Should I bother with an espresso machine? - Page 2

Recommendations for buyers and upgraders from the site's members.
JoesCup (original poster)

#11: Post by JoesCup (original poster) »

RapidCoffee wrote: I'd rather have a good cup of Aeropress/French press/drip/vac pot/whatever than a poor espresso.
That is my point...
RapidCoffee wrote: Every day, my friend, every day.
And that provides the hope I need. Should I splurge on a big e61 machine? or get an SL-70?
Army Strong

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#12: Post by mgwolf »

How much money do you have to play with. The Solis is a very nice machine and will give you very good espresso. If you are coming from a point where you're not sure you'll like espresso, then I wouldnt spring on an expensive machine without testing the waters. You'll probably find out that you like what you make on your Solis and in 6 months or a year will be itching for a bigger machine. So with that in mind, get a machine you could get good resale for (ie a name brand) so you won't take too much of a beating when you upgrade. And don't forget a good grinder. Michael

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#13: Post by RapidCoffee »

JoesCup wrote:Should I splurge on a big e61 machine? or get an SL-70?
To some extent, allow me to echo Michael's thoughts. I gather from your first post that you have a Gaggia espresso machine. The Solis is the same class of espresso machine (single boiler, dual temperature), and is more of a lateral move than a major upgrade. Based only on the info in this thread, I would not recommend it for you.

Since you enjoy milk-based espresso drinks (cappuccinos, lattes, mochas), you will probably be happier with a heat exchanger, which allows you to brew and steam without waiting for a boiler to change temperature. HX machines start at ~$750; the more forgiving E61 brew group brings the price up to ~$1000.

More importantly, good espresso depends more on the grinder than the espresso machine. Without a decent grinder, an espresso machine upgrade will yield minimal benefits. Be prepared to invest at least $150-$200 for a good grinder ($400 gets you into really good grinders).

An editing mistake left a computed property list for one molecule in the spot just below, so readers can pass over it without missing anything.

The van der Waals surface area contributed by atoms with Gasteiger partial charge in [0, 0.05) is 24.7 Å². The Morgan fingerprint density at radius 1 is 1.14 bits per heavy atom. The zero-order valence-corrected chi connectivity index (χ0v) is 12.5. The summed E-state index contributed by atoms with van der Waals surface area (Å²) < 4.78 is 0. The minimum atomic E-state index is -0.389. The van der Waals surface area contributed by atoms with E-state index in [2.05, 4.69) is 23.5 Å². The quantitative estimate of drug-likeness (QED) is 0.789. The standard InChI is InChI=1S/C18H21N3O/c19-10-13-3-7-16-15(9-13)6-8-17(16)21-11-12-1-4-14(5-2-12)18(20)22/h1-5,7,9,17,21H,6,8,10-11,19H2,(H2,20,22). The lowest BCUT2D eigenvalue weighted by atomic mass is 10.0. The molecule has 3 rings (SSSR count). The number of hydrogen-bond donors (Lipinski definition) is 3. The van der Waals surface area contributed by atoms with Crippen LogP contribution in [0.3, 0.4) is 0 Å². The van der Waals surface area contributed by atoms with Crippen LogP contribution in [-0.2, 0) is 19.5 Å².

For better or worse, espresso makes greater demands on the equipment than any other coffee brewing method. This is reflected in the equipment cost. Only you can decide whether this kind of investment is worthwhile. If you need help justifying the cost, many of the site members are world-class rationalizers ("wow, I saved over $1000 at *$ in the first six months alone!"). :lol:

Excellent low-priced brewing alternatives include French press and Aeropress (but these do not make espresso). And regardless of the brewing method, you will need a good grinder!

Good luck with your choice.


#14: Post by Cathi »

While the Solis is similar to the Gaggia in many ways, there is one very big difference (for me): steaming power. If you are going to be making more than one milk based drink at a time, you will really appreciate the difference between the Solis and the Gaggia (I have experience with both). The difference is night and day. I was able to pick up a refurbed Solis on Fleabay. They come and go, so watch for awhile. The Gaggia will be going to hubby's office and the Solis will be our back up machine and go on vacation with us. A Solis should keep you happy for long enough to decide if you really want to drop the big bucks for an HX machine or beyond.

That being said, I find my HX to be the easiest, fastest and most forgiving to use.